Certain deductions are standard allowances based on the number of vehicles you operate, the number of people in your household, and the cost of living in New York County.
In addition, to these standard deductions, you can also deduct the full amount of certain actual expenses such as mortgage and vehicle loan payments.
If you are filing for Chapter 13 bankruptcy, you do not need to complete the means test. However, you do need to complete a form almost identical to it — and that will determine how much you must pay in a Chapter 13 plan.
If you want to file for Chapter 7 bankruptcy, you must at least complete the first part of the form to figure your "current monthly income" (CMI), which is based on your average income over the past six calendar months. That number will determine whether you must complete the rest of the form.
If your CMI is below the median income for New York for a household your size, then you do not need to complete the means test.
If your CMI is higher than the median for New York for a household your size, you must complete the means test to compute your monthly "disposable" income (that is, income minus expenses). The result of that computation will determine whether you are eligible for Chapter 7 bankruptcy.
Using this calculator takes about 20 minutes. For some, the answer may be obvious after only a few questions.
This calculator is completely anonymous. We do not ask -- and no not want -- any personally identifying information linking you to these numbers, other than a zip code. We do keep statistical data on amounts that user have entered, so that the site may monitor the needs of its users and adjust services accordingly. However, To us, this is data for statistical analysis only. For more information. See the privacy notice.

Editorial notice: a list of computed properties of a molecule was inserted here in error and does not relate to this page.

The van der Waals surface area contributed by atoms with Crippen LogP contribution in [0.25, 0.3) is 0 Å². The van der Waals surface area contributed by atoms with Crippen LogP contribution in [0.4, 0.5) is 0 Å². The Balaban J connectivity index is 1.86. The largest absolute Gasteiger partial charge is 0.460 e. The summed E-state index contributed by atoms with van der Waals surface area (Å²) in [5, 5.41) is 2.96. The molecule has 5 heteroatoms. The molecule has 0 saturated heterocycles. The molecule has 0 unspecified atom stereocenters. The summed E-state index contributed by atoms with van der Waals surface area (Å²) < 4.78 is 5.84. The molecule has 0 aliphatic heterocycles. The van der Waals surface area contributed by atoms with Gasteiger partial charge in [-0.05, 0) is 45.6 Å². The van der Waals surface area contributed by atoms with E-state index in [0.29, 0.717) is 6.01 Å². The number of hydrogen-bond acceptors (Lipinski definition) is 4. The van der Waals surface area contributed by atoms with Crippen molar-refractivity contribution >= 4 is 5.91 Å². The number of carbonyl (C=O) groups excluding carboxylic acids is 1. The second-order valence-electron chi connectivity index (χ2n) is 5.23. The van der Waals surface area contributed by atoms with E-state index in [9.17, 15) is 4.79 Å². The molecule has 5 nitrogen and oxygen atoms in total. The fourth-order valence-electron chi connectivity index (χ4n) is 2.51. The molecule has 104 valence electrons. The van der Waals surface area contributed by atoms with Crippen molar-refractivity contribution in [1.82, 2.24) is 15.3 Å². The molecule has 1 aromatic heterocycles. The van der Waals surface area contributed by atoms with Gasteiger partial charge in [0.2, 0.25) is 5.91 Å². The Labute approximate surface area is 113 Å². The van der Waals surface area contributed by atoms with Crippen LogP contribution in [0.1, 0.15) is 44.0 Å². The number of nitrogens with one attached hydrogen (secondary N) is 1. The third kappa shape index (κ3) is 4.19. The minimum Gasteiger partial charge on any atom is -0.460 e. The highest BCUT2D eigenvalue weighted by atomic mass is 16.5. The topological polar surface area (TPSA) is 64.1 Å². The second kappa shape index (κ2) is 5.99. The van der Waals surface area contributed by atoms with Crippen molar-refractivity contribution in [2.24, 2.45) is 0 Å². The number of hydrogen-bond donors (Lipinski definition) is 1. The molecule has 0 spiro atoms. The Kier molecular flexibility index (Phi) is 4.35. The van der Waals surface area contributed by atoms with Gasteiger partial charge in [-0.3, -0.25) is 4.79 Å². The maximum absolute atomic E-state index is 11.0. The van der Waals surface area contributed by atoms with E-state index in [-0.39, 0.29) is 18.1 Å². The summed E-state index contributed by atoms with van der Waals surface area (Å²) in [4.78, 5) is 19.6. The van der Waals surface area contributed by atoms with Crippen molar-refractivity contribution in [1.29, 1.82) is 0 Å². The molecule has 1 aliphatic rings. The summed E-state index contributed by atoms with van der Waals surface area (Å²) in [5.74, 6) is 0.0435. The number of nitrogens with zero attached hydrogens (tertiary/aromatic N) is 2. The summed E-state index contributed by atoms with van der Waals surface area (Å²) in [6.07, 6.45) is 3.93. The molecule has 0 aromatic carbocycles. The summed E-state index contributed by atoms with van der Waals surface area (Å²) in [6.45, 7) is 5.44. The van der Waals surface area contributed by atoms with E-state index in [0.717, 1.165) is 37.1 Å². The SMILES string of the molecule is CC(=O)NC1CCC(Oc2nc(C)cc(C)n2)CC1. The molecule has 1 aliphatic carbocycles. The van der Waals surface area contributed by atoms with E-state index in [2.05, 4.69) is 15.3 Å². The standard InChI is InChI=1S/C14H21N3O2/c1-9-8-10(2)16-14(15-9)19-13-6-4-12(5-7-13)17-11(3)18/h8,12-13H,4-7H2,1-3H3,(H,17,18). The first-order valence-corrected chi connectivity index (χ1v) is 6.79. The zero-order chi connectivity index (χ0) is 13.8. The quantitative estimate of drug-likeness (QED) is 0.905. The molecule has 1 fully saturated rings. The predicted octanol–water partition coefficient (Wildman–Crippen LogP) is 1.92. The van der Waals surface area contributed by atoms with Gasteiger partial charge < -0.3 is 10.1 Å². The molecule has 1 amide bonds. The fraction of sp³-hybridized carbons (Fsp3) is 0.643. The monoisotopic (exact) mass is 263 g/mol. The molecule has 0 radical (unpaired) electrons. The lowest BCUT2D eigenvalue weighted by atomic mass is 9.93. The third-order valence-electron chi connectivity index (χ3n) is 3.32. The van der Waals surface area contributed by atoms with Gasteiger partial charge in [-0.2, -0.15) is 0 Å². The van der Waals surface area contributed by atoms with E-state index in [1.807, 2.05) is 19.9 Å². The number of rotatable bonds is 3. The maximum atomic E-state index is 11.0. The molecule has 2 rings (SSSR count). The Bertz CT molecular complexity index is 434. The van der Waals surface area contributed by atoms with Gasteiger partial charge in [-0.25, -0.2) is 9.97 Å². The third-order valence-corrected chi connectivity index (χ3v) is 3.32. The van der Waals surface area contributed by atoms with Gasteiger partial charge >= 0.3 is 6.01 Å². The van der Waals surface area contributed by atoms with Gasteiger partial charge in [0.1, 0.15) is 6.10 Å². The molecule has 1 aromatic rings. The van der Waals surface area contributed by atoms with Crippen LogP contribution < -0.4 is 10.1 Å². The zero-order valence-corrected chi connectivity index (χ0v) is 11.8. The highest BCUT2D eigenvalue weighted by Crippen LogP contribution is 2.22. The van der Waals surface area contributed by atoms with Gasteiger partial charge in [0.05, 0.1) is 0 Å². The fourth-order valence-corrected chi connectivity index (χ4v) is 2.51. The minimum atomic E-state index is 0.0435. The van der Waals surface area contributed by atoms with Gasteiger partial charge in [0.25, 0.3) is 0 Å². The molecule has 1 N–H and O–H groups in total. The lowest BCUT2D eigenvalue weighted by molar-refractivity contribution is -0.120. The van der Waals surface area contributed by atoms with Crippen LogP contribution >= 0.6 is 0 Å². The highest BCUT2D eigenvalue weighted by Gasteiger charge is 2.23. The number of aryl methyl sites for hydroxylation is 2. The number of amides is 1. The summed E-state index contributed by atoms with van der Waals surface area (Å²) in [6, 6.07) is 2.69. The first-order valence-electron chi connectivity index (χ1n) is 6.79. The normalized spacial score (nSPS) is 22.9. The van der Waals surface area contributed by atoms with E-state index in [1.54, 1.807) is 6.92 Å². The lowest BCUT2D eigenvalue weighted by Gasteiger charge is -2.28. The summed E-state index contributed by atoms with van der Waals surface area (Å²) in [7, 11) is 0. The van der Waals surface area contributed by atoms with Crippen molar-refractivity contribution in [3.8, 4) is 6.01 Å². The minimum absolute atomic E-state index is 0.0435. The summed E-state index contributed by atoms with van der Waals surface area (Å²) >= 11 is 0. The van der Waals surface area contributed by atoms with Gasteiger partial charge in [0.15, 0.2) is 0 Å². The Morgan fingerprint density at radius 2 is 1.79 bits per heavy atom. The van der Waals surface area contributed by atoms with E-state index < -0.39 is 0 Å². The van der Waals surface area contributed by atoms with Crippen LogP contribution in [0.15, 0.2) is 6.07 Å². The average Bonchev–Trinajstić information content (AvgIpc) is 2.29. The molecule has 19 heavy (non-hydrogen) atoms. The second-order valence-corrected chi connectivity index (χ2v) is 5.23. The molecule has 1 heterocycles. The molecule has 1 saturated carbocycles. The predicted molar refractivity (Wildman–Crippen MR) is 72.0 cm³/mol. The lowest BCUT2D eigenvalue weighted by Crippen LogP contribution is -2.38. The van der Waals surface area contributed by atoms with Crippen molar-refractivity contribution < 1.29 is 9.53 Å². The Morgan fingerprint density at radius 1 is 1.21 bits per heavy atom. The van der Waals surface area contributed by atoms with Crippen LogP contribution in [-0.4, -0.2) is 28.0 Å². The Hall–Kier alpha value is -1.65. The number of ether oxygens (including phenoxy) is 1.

If you don't put in the correct numbers in the correct blanks, this calculator won't give you an accurate result. It only does the math. It is your responsibility to put the right numbers in the right blanks. Helpful resources are available throughout the test to help you figure out what the form is asking for and what to put where.
Be sure to account for all the different kinds of income you receive. If you're not sure what to put in an 'expense' blank, skip it. You may find that it doesn't' matter -- that is, you may qualify regardless of what number you put in that blank.
The issue of household size can be tricky in cases of shared custody, children who live at college part of the year, or non-custodial children living in the household.
There will undoubtedly be litigation on this subject. The official form seems to suggest that the issue is whether the person is part of the household and is a dependent. (That is, you can't include a roommate who is not your dependent in your household size, yet you may have to include the portion of their income that contributes to the overall income of the household. See the help topic on that subject. This can be an issue for same-sex couples who cannot legally marry.)
At least one site on the web has addressed this issue. King's Bankruptcy Media (a lawyer's website) states what appears to be the correct rule: that, if a roommate or domestic partner is contributing income to the household, then that portion of the roommate's income must be included in the overall amount of 'household income' on line 8 of the official form, where it asks for "contributions to household income."
CNN/Money Magazine's Budget Calculator compares your monthly expenses to national averages for people with your income and home situation. It's not localized by location.